The semi-circle superposition method allows us to visualize how the plume is built up from constructive interference. It does not, however, offer a convenient way to numerically compute the actual shape of the plume. A more effective way to compute the time-migration response to a point diffractor is by summing along hyperbolas Schneider (1978). The analytical technique for summing along hyperbolas is called the ``common- tangent'' construction. It relies on the fact that the main contribution to the sum comes from the place where a time-migration hyperbola is tangent to the true-diffraction curve of Figure 2. The event at the tangency point is positioned by time migration to the apex of the time-migration hyperbola.
The time migration hyperbola is given by:
is the apparent time dip of the event to be migrated and V(xm,tm) is the RMS well velocity at the diffractor location.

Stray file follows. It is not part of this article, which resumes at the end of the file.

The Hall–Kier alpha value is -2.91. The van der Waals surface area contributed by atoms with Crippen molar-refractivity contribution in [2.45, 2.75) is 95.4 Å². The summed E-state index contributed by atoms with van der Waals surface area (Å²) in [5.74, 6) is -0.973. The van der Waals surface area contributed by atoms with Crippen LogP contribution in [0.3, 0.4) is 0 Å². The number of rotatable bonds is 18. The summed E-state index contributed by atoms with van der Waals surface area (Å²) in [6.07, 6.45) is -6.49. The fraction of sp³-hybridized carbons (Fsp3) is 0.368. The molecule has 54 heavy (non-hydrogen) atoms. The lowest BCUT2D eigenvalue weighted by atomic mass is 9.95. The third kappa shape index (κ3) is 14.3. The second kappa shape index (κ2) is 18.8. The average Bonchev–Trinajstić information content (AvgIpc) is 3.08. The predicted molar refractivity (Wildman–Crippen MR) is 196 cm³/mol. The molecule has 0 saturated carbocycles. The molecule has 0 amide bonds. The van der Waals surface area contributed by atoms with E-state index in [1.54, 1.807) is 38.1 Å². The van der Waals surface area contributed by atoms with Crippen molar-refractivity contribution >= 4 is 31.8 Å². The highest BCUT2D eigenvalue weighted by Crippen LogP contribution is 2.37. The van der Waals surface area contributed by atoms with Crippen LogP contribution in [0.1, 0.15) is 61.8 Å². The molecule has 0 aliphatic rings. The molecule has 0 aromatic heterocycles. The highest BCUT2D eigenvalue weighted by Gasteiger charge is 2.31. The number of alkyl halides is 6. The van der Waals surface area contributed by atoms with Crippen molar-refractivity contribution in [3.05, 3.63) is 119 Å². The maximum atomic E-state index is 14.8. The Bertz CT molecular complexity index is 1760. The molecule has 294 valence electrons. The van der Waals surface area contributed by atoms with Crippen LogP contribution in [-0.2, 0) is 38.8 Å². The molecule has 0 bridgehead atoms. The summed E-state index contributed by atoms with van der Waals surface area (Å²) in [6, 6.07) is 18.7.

This procedure is then carried out for each point along the true-diffraction curve to yield the complete response of time migration to a point diffractor. Details of the algebra of this computation are given in the Appendix and the results are shown in Figure 5. In generating this figure we have again used the vertical RMS well velocity that was used in Figure 3. Note that the plume envelope in Figure 4 matches the curve in Figure 5 exactly. Thus the two ways of geometrically constructing the time-migration response to lateral velocity variation are consistent with each other.